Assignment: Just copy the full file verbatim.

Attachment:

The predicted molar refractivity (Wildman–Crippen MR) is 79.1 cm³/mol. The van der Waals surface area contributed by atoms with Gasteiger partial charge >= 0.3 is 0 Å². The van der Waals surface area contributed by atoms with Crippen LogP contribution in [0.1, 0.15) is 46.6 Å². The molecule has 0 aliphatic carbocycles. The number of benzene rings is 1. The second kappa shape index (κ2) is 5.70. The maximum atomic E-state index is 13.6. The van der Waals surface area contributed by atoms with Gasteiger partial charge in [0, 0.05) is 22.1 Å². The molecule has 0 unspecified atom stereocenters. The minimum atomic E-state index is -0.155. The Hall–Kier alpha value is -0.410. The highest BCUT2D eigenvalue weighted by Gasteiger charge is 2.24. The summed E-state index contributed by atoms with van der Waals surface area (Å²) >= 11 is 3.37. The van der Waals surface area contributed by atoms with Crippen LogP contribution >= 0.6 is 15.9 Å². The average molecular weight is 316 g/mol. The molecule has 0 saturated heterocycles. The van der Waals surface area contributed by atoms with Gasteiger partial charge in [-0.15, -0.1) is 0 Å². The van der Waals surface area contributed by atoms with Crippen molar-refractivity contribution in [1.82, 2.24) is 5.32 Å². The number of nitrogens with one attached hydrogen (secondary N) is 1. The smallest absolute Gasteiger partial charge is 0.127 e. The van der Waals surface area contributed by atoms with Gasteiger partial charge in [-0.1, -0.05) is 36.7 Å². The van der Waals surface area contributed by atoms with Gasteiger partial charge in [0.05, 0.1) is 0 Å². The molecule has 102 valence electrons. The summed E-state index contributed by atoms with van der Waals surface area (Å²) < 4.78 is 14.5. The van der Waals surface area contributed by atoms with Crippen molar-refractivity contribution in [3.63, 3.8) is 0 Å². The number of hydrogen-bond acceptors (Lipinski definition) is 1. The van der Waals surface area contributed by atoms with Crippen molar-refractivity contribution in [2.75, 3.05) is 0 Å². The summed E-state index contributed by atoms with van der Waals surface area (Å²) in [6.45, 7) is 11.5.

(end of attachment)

The predicted molar refractivity (Wildman–Crippen MR) is 79.1 cm³/mol. The van der Waals surface area contributed by atoms with Gasteiger partial charge >= 0.3 is 0 Å². The van der Waals surface area contributed by atoms with Crippen LogP contribution in [0.1, 0.15) is 46.6 Å². The molecule has 0 aliphatic carbocycles. The number of benzene rings is 1. The second kappa shape index (κ2) is 5.70. The maximum atomic E-state index is 13.6. The van der Waals surface area contributed by atoms with Gasteiger partial charge in [0, 0.05) is 22.1 Å². The molecule has 0 unspecified atom stereocenters. The minimum atomic E-state index is -0.155. The Hall–Kier alpha value is -0.410. The highest BCUT2D eigenvalue weighted by Gasteiger charge is 2.24. The summed E-state index contributed by atoms with van der Waals surface area (Å²) >= 11 is 3.37. The van der Waals surface area contributed by atoms with Crippen LogP contribution >= 0.6 is 15.9 Å². The average molecular weight is 316 g/mol. The molecule has 0 saturated heterocycles. The van der Waals surface area contributed by atoms with Gasteiger partial charge in [-0.15, -0.1) is 0 Å². The van der Waals surface area contributed by atoms with Crippen molar-refractivity contribution in [1.82, 2.24) is 5.32 Å². The number of nitrogens with one attached hydrogen (secondary N) is 1. The smallest absolute Gasteiger partial charge is 0.127 e. The van der Waals surface area contributed by atoms with Gasteiger partial charge in [-0.1, -0.05) is 36.7 Å². The van der Waals surface area contributed by atoms with Gasteiger partial charge in [0.05, 0.1) is 0 Å². The molecule has 102 valence electrons. The summed E-state index contributed by atoms with van der Waals surface area (Å²) < 4.78 is 14.5. The van der Waals surface area contributed by atoms with Crippen molar-refractivity contribution in [3.63, 3.8) is 0 Å². The number of hydrogen-bond acceptors (Lipinski definition) is 1. The van der Waals surface area contributed by atoms with Crippen molar-refractivity contribution in [2.75, 3.05) is 0 Å². The summed E-state index contributed by atoms with van der Waals surface area (Å²) in [6.45, 7) is 11.5.